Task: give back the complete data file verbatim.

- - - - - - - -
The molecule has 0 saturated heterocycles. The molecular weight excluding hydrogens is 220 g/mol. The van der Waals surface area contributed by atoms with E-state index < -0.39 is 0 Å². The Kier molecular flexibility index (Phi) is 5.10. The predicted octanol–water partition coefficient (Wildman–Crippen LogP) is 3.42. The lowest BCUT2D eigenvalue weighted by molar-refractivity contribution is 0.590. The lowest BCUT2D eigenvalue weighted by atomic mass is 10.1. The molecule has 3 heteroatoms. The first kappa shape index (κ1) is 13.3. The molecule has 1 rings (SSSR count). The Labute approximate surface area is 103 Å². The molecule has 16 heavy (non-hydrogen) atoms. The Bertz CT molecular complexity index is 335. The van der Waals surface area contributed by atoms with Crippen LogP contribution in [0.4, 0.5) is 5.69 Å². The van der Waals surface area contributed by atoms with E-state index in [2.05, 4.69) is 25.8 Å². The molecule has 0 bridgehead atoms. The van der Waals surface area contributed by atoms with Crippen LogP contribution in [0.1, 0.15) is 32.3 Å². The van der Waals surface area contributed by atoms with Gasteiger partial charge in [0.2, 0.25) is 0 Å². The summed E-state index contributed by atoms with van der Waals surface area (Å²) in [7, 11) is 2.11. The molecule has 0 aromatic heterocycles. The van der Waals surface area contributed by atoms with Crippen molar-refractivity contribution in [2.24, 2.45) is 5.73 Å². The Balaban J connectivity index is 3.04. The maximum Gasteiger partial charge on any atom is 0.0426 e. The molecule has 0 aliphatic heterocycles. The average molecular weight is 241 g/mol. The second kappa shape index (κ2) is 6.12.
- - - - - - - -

The molecule has 0 saturated heterocycles. The molecular weight excluding hydrogens is 220 g/mol. The van der Waals surface area contributed by atoms with E-state index < -0.39 is 0 Å². The Kier molecular flexibility index (Phi) is 5.10. The predicted octanol–water partition coefficient (Wildman–Crippen LogP) is 3.42. The lowest BCUT2D eigenvalue weighted by molar-refractivity contribution is 0.590. The lowest BCUT2D eigenvalue weighted by atomic mass is 10.1. The molecule has 3 heteroatoms. The first kappa shape index (κ1) is 13.3. The molecule has 1 rings (SSSR count). The Labute approximate surface area is 103 Å². The molecule has 16 heavy (non-hydrogen) atoms. The Bertz CT molecular complexity index is 335. The van der Waals surface area contributed by atoms with Crippen LogP contribution in [0.4, 0.5) is 5.69 Å². The van der Waals surface area contributed by atoms with E-state index in [2.05, 4.69) is 25.8 Å². The molecule has 0 bridgehead atoms. The van der Waals surface area contributed by atoms with Crippen LogP contribution in [0.1, 0.15) is 32.3 Å². The van der Waals surface area contributed by atoms with Gasteiger partial charge in [0.2, 0.25) is 0 Å². The summed E-state index contributed by atoms with van der Waals surface area (Å²) in [7, 11) is 2.11. The molecule has 0 aromatic heterocycles. The van der Waals surface area contributed by atoms with Crippen molar-refractivity contribution in [2.24, 2.45) is 5.73 Å². The Balaban J connectivity index is 3.04. The maximum Gasteiger partial charge on any atom is 0.0426 e. The molecule has 0 aliphatic heterocycles. The average molecular weight is 241 g/mol. The second kappa shape index (κ2) is 6.12.